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Atomic scale engineering for InGaAs-based high-performance transistors

One of the major challenges in digital technology is to keep improving the computational power of the microchips.

GaN is viable to be used in high-performance transistors once the oxide trapping issue is solved

As Moore's law has predicted, the number of transistors on a single chip has been doubled every two years or so. Today, the smallest components are reaching dimensions where single atoms can be counted. Obviously, such scaling cannot continue much longer, forcing the industry to seek alternative improvements, such as faster switching speeds, within the material’s intrinsic properties. That, however, requires replacing Si with more advanced materials such as III-V compound semiconductors.

After years of extensive research Indium Gallium Arsenide (InGaAs) has been a prime candidate to replace Si in microchip transistors thanks to the high mobilities of charge carriers in the material. A recent discovery by the researchers at MIT confirms the viability of InGaAs for this purpose, encouraging researchers to further pursue InGaAs-based computer transistors.

However, as evidenced by the research, InGaAs properties deteriorate as dimensions of the devices get smaller due to so-called oxide trapping, which causes electrons to get stuck while trying to flow through a transistor.

Comptek Solutions has a potential solution to tackle the issue.

Kontrox, has proven to achieve a well-ordered defect-free layer between the bulk InGaAs and the gate oxide. This Kontrox layer serves as a template preventing the creation of oxide traps and blocking the charge carriers from entering those traps in the bulk oxide. This is especially important in the nanoscale, where almost the entire device consists of a surface area.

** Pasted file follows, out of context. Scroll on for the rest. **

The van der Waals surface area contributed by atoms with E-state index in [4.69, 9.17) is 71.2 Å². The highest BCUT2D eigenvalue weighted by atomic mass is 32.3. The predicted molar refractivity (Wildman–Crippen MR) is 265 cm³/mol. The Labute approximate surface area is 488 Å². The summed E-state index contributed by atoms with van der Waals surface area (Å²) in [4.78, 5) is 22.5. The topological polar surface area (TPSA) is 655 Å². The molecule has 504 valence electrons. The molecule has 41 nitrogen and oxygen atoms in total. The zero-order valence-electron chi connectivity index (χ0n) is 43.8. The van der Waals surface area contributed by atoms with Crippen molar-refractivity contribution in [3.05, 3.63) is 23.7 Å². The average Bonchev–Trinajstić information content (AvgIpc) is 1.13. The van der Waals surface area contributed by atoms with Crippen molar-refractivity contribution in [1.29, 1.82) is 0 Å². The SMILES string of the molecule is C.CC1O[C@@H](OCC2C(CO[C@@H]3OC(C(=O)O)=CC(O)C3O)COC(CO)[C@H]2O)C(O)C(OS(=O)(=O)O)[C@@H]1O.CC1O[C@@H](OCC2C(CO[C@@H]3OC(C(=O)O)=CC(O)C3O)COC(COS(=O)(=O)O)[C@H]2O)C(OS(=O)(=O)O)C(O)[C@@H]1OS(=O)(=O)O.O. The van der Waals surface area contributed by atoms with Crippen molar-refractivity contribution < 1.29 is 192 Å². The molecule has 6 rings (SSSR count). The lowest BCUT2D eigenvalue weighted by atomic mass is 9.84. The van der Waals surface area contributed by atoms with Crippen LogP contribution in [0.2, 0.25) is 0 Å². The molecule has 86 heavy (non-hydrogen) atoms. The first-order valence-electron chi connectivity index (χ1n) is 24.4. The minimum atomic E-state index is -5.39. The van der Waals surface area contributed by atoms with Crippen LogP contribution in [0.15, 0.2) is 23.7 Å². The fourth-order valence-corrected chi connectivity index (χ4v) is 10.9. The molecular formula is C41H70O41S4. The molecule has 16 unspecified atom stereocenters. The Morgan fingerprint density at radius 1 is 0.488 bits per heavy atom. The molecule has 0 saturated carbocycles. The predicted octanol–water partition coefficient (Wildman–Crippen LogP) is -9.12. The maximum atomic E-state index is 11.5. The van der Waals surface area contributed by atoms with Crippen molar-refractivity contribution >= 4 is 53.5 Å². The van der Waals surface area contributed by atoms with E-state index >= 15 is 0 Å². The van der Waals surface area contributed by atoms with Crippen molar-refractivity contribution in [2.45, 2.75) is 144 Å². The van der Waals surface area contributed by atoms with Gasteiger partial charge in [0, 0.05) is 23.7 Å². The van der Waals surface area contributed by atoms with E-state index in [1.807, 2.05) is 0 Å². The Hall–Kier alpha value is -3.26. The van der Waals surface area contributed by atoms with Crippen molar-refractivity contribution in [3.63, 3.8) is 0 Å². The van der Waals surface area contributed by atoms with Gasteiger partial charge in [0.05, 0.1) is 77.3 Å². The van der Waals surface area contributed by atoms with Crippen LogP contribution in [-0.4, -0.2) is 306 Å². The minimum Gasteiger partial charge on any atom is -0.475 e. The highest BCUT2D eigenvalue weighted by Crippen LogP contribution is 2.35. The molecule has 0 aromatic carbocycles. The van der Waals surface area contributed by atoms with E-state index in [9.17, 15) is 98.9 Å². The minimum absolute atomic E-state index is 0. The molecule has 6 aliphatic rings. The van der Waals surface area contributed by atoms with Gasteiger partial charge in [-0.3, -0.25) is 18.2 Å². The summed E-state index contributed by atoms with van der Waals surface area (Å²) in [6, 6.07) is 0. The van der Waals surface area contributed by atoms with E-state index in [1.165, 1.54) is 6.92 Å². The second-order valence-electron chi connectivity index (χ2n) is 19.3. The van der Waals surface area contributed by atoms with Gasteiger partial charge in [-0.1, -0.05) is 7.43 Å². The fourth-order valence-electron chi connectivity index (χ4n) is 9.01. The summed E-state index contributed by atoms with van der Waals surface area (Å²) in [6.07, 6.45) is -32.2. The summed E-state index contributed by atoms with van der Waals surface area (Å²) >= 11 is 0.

Native oxide surface Cleaned surface (4x2) Kontrox applied c(4x2)

Kontrox, has proven to achieve a well-ordered defect-free layer between the bulk InGaAs and the gate oxide.

Kontrox treatment transfers InGaAs surface atomic sturcture from random (amorphous) to crystalline, and thus reduces the defect states density remarkedly. The crystalline oxide structure of the Kontrox treated surface can be verified in low energy electron diffraction (LEED).

To create an insulator layer necessary for the functionality of a transistor a process called atomic layer deposition, or ALD, has been widely adapted by the industry due to its various benefits in transistor manufacturing. The process results in a uniform, conformal insulator layer that has various benefits from processing and applicability point of view. Applying Kontrox as an intermediate step before the ALD further enhances the interface leading to lower defect-levels and, ultimately, less oxide trapping. This is a potential key for stepping over the threshold; Thus, Kontrox can be the tool to bring the InGaAs transistors to their full potential, opening new possibilities for the development of high-performance computing and optoelectronics.

Photoluminescence improvement at the interfaces of  ALD Al2 O3 /InGaAs
Photoluminescence improvement at the interfaces of ALD Al2 O3 /InGaAs

Learn more about Kontrox for transistors here.


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